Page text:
In both cases, you can also register by calling 418  643‑7447 or, toll-free, 1 800 463-4732.

Persons wishing to obtain more information can contact Rosemary Al-Hayek, communications advisor, by calling the aforementioned telephone numbers or by e-mail at the following address:

– 30 –

SOURCE: Rosemary Al-Hayek
Communications Advisor
418 643-7447, extension 425
Toll-free: 1 800 463-4732


Description of the projects

The aim of the projects presented by the Ministère du Développement durable, de l’Environnement et des Parcs (MDDEP) is to create four biodiversity reserves in the Abitibi-Témiscamingue region, namely those of Lac Opasatica, Lac des Quinze, Forêt Piché-Lemoine and Réservoir Decelles. The main conservation objectives sought by the Department are the protection of representative environments of the natural province of the Abitibi and James Bay Lowlands, the safeguarding of the biodiversity of ecosystems, as well as the acquisition of additional knowledge on the natural and cultural heritage.

The proposed Lac Opasatica Biodiversity Reserve runs partly alongside the border with Ontario . It is located approximately 25 kilometres south-west of Downtown Rouyn-Noranda. Its territory covers an area of 245 km2 and includes, among other things, two old-growth forests having the status of exceptional forest ecosystem. In both cases, the forest is a balsam fir-white birch-Eastern white cedar forest . The sector targeted by the Department would also make it possible to protect eight sites of interest from a cultural or archaeological standpoint. Most of these sites are located on the shores of Lac Opasatica which has played an important role in aboriginal history.

The proposed Lac des Quinze Biodiversity Reserve is located about 35 km north-east of Ville-Marie and covers an approximate area of 159 km2. This territory is home to a few mature stands of tolerant hardwoods, in particular sugar maple-yellow birch stands. Such stands are rare in this natural province . In addition, the territory has a very great archaeological potential related to the aboriginal occupation.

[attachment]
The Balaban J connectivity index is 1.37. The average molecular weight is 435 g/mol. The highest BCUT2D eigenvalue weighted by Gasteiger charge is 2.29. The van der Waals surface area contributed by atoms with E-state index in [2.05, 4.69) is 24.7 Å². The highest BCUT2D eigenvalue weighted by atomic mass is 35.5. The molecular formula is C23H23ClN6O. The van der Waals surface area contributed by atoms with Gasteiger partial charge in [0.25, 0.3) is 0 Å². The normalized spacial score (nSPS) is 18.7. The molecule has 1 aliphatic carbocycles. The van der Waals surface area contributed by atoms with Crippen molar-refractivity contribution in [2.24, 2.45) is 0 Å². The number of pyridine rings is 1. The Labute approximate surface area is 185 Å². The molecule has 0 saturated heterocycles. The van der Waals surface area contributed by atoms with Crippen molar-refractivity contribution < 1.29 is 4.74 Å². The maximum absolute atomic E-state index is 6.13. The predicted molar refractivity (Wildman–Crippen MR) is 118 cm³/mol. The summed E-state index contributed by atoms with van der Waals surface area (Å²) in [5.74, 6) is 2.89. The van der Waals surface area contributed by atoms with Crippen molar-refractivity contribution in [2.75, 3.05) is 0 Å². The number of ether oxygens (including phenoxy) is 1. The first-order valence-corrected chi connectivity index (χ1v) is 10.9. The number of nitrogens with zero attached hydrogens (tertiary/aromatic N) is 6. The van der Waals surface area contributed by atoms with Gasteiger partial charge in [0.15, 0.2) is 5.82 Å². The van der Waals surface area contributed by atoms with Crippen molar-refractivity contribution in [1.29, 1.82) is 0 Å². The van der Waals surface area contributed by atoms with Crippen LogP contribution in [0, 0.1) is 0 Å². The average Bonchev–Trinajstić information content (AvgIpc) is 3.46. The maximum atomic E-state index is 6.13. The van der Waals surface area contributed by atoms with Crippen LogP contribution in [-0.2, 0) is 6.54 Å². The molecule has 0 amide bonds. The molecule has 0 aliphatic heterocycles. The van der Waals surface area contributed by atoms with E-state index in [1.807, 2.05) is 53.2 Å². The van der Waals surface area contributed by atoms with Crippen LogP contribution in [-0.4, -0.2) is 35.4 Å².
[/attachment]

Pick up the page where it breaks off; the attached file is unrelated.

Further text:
The proposed Forêt Piché-Lemoine Biodiversity Reserve is located less than ten kilometres south-west of Downtown Val-d’Or and covers an area of close to 95 km2. The protection of this territory would make it possible to preserve old-growth stands of yellow birch at the northern limit of their distribution area. This peri-urban forest is of great social interest owing to its recreational vocation .

The proposed Réservoir Decelles Biodiversity Reserve is located approximately 25 kilometres south-west of Val-d’Or and covers an approximate area of 81 km2. This territory comprises the domains of the balsam fir-yellow birch forest and balsam fir-white birch forest. The conservation of this territory would consolidate the protection of the dunes of the Harricana moraine.

Under the Natural Heritage Conservation Act, the main activities prohibited on these territories are forest management, mining and the development of hydraulic resources. Existing uses and rights such as hunting, fishing, vacationing and aboriginal traditional activities are maintained.

The MDDEP would like stakeholders from the community to participate in the conservation and development activities associated with these territories. Moreover, local stakeholders could contribute to the planning of these activities, which will have to be compatible with the biodiversity objectives identified in the conservation plans and comply with the regulations in effect.